Skip to content

Featured Mod: Slipperyskip’s SkyVue

It is finally time for a new Featured Mod! This time I had the privilege to talk to Jeffrey “slipperyskip” Stephenson about his recent build, SkyVue.

So Jeffrey, tell me a little bit about yourself and how you started with modding?

I’m a retired 61-year-old living in rural Florida near the Suwannee River. I started “modding” back in 2002 after VIA released the very first Mini-ITX motherboard and there were few available cases for it. I discovered that a desktop cigar humidor was the perfect size and proceeded to mount a computer inside of one. VIA invited me to display my creation at CES 2003 and things kinda took off from there.

What was your idea behind this project?

I was intrigued by Corsair’s new low-profile water cooler (H5 SF) so I decided to do something that would highlight it in a build. At the same time I had a Silverstone LC-02 HTPC case that was all-aluminum but more importantly, it had the risers and extensions necessary to mount a video card in a “laid down” position. The idea for the Art Deco skyscraper cover came only after the assembled internal component structure looked like a tall, stepped building. I had a three-year-old Art Deco lamp design that meshed nearly perfectly with the physical requirements of the cover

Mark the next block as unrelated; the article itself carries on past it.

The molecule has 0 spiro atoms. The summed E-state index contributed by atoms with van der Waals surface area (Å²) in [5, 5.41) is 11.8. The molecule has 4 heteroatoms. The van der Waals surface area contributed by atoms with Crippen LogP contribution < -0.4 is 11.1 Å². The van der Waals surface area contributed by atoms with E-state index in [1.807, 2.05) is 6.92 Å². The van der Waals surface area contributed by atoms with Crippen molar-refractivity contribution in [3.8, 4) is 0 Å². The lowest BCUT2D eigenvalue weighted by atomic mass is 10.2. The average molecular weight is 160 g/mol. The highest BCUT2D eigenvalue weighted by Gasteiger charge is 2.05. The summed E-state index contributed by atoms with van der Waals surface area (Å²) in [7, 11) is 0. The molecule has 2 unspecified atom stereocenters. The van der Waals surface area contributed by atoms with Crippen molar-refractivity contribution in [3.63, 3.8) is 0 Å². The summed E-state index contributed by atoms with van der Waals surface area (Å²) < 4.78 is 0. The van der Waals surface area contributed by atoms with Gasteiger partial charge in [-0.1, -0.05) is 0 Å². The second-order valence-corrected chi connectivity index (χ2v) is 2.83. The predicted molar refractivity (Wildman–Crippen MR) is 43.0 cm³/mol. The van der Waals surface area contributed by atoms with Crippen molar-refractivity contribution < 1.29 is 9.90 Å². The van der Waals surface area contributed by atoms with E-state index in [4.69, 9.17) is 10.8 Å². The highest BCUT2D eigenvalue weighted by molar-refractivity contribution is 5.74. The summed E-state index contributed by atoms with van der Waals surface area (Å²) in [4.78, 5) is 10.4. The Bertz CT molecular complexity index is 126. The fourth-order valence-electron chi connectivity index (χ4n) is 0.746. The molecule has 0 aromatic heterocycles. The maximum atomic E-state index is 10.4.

What was the biggest challenge with the build?

Ensuring adequate airflow for the graphics card was challenging. I decided on a large vent that was designed to look like stylized windows. To hedge my bet I made a mount for a small 40mm exhaust fan at the case top but I haven’t needed it yet. Cooling any computer system is all about airflow. I say this because a constant challenge with all my projects are “experts” who will tell me that wood doesn’t make a good computer case. They think that using wood for a case material is somehow new but the fact is hot electronics have been mounted into wooden boxes for over a hundred years. There is also a lot of nonsense about grounding and EMI problems with wood but that information is at least thirty years old and is no longer relevant.

Thank you so much for the privilege to talk to you. Any last words?

Thanks for allowing me to share my work with your readers.

If you want to see more of Jeffrey’s work, check out his website:

Back To Top